Debugging Cross-Border Agile Teams and Processes
Cross-border Agile teams face cultural issues that must be debugged using sophisticated training and communication strategies.
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Making Agile teams work effectively has never been easy. To get the most out of Agile, teams must get used to being honest with themselves about the work they do, and come to terms with the limits and obstacles they face. Once a team has become comfortable with being uncomfortable, the real productivity promised by Agile can emerge.
This is especially true for cross-border teams that have members from different international cultures. As the world has become more distributed and virtual, the barriers to making Agile work have become more numerous and difficult to overcome. We may all be able to work remotely now, but that doesn’t mean that all cultural differences have vanished.
However, these issues are not insurmountable and do not have to derail Agile adoption. Improved and open communication is the foundation of all successful Agile teams. To make Agile teams work, that open communication should be reflected in the four key ways explained below.
Create Culturally Attuned Trainings
When individuals are working together on teams with people from other cultures, there are simply some things they cannot know without proper training and debriefing on appropriate ways to interact with other cultures. Companies, therefore, must invest in in-depth, culturally specific training for all members of the team.
For instance, the first time I traveled to Japan, my team provided me with extensive training on Japanese culture. Not only did this help me to be aware of customs such as greetings, but it also let me avoid faux pas that could have caused offense unintentionally. Additionally, this training helped me begin to learn Japanese words for common terms like invoices so I could begin to acclimate to those with whom I worked.
My experience reflects one of the reasons these types of training are so important. To make Agile work, we all have to strive to avoid people unknowingly offending those with whom we’re trying to work. To give another example, when I worked in Egypt, I learned that a man trying to shake hands with a woman is considered rude or even a form of harassment. Fortunately, I was able to avoid this entirely because I knew about the custom beforehand.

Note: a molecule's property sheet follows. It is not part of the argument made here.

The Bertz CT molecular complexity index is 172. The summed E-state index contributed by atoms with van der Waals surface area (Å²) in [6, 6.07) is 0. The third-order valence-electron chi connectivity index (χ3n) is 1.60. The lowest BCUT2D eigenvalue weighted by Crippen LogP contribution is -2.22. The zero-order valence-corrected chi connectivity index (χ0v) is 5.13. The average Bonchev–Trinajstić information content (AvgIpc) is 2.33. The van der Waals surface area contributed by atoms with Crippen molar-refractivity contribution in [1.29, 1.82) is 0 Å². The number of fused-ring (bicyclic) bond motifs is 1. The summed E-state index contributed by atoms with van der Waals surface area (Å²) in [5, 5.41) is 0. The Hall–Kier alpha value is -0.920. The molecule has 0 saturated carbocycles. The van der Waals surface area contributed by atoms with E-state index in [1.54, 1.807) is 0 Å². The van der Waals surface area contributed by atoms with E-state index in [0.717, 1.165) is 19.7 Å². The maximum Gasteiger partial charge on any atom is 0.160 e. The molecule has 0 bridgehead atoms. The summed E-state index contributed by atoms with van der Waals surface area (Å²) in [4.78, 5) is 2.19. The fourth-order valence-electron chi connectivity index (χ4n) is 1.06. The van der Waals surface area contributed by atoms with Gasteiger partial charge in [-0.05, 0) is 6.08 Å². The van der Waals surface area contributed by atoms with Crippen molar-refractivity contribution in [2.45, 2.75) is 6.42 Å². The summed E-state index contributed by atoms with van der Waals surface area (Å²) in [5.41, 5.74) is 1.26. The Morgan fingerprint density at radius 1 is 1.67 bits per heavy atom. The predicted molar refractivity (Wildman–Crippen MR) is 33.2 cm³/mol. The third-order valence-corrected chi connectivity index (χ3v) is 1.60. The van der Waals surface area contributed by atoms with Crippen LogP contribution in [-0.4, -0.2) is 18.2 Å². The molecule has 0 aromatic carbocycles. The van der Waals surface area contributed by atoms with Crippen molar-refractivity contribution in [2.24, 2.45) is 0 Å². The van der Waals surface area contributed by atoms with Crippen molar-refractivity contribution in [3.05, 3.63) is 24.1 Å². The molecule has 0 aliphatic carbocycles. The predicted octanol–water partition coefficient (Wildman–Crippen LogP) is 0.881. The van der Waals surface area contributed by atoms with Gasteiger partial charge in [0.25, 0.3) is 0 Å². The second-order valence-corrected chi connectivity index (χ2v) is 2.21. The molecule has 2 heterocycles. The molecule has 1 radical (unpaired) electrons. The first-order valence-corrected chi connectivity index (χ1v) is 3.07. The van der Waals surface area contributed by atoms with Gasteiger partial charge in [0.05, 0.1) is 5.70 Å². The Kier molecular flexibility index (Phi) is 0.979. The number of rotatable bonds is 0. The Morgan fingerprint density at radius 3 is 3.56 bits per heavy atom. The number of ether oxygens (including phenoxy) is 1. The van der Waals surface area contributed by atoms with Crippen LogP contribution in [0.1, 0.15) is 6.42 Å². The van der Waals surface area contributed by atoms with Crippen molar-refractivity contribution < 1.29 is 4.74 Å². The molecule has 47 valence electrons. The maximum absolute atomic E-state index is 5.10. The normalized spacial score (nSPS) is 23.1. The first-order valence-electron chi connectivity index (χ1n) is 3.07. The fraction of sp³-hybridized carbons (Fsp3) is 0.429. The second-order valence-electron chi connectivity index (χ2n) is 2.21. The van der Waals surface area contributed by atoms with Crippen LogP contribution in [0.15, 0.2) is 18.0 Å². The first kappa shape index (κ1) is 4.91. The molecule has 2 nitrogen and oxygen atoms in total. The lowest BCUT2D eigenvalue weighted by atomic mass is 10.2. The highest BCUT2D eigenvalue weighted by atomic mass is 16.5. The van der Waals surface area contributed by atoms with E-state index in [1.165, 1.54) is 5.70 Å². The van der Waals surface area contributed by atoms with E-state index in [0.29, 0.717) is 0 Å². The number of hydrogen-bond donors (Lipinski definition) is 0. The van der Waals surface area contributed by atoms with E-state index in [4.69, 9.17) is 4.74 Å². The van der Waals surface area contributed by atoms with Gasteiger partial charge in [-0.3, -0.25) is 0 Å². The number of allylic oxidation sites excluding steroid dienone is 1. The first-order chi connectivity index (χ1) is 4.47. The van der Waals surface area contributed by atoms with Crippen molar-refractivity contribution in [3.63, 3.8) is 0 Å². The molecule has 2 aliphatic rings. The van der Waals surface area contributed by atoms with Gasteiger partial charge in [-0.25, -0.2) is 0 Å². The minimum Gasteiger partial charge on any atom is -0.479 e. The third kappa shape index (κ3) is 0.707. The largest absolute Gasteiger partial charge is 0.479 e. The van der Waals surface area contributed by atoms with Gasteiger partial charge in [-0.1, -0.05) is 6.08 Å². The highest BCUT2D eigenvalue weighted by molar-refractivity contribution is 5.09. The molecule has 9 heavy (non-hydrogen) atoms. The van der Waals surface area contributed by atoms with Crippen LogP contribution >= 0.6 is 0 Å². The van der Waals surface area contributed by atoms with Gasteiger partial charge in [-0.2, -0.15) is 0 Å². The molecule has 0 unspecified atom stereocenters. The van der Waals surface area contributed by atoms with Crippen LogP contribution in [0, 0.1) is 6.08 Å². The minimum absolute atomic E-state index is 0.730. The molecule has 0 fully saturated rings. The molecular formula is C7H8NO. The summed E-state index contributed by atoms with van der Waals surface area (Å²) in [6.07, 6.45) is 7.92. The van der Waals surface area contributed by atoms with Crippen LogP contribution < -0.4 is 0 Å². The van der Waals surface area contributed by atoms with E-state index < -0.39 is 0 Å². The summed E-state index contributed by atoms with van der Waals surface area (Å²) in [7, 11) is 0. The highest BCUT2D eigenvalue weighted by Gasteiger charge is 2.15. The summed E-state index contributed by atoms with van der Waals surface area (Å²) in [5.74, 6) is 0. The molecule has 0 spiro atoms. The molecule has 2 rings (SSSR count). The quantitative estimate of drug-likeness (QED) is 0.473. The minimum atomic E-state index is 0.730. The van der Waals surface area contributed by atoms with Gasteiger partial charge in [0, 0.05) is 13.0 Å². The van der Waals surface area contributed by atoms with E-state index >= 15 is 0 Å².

To truly foster cultural understanding on Agile teams, these trainings and info debriefs should involve:
- Information about the respective cultures’ holiday calendars and celebrations
- Do’s and don’ts, as well as mistakes to avoid
- Overviews of common customs and cultural habits
- Common vocabulary words as a way to establish a shared language
Foster Cultural Understanding and Points of Commonality
As alluded to in the previous section, for cross-cultural Agile teams to succeed, every member of the team must have some understanding of the other members’ cultures. That’s why the training piece is so key.
Additionally, there should be a great deal of information shared before teams begin to collaborate about common features of the culture, such as:
- What it is like to live in that particular place
This type of information can help to establish points of commonality that people can bond around, and as the team matures, the members can share and discuss. Sports and food are great equalizers and enable people to talk about a neutral topic that incites passion in many of us.
However, to ensure team cohesion, some topics should always be avoided: namely, politics and religion.
To conduct cultural information sharing in a virtual setting, I have found the technique of asking people to share photographs of experiences and personal stories about their culture and lives to be the most effective. This practice helps to create personas that people can then use to understand one another on a human rather than just a work level. I also recommend sharing common slang and even finding popular internet videos to send around that help explain the culture. These practices all help to foster a sense of community amongst the team.